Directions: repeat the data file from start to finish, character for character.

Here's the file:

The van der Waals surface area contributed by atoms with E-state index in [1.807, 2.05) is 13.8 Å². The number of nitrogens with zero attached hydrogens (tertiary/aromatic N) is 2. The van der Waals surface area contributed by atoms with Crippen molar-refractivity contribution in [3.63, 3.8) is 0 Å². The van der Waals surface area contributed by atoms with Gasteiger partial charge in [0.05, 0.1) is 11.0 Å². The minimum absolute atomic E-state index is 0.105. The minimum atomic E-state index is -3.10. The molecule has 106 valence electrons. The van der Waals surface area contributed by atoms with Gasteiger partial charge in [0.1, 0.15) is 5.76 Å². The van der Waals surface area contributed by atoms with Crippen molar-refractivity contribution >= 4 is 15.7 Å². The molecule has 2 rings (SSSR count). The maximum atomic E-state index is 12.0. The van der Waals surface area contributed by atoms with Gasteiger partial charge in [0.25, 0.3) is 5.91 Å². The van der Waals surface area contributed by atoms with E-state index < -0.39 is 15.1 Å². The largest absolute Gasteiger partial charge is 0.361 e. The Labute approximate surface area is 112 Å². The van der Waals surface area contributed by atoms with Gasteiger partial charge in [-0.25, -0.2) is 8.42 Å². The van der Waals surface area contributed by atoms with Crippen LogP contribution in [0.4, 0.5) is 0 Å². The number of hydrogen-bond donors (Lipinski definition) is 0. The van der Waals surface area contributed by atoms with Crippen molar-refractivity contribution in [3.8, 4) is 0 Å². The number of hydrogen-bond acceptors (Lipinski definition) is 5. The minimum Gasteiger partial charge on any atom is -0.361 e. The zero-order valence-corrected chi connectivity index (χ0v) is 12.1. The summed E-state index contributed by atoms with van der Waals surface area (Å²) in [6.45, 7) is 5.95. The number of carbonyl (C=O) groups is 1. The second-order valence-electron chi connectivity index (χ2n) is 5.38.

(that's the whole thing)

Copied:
The van der Waals surface area contributed by atoms with E-state index in [1.807, 2.05) is 13.8 Å². The number of nitrogens with zero attached hydrogens (tertiary/aromatic N) is 2. The van der Waals surface area contributed by atoms with Crippen molar-refractivity contribution in [3.63, 3.8) is 0 Å². The van der Waals surface area contributed by atoms with Gasteiger partial charge in [0.05, 0.1) is 11.0 Å². The minimum absolute atomic E-state index is 0.105. The minimum atomic E-state index is -3.10. The molecule has 106 valence electrons. The van der Waals surface area contributed by atoms with Gasteiger partial charge in [0.1, 0.15) is 5.76 Å². The van der Waals surface area contributed by atoms with Crippen molar-refractivity contribution >= 4 is 15.7 Å². The molecule has 2 rings (SSSR count). The maximum atomic E-state index is 12.0. The van der Waals surface area contributed by atoms with Gasteiger partial charge in [0.25, 0.3) is 5.91 Å². The van der Waals surface area contributed by atoms with E-state index < -0.39 is 15.1 Å². The largest absolute Gasteiger partial charge is 0.361 e. The Labute approximate surface area is 112 Å². The van der Waals surface area contributed by atoms with Gasteiger partial charge in [-0.25, -0.2) is 8.42 Å². The van der Waals surface area contributed by atoms with Crippen LogP contribution in [0.4, 0.5) is 0 Å². The number of hydrogen-bond donors (Lipinski definition) is 0. The van der Waals surface area contributed by atoms with Crippen molar-refractivity contribution in [3.8, 4) is 0 Å². The number of hydrogen-bond acceptors (Lipinski definition) is 5. The minimum Gasteiger partial charge on any atom is -0.361 e. The zero-order valence-corrected chi connectivity index (χ0v) is 12.1. The summed E-state index contributed by atoms with van der Waals surface area (Å²) in [6.45, 7) is 5.95. The number of carbonyl (C=O) groups is 1. The second-order valence-electron chi connectivity index (χ2n) is 5.38.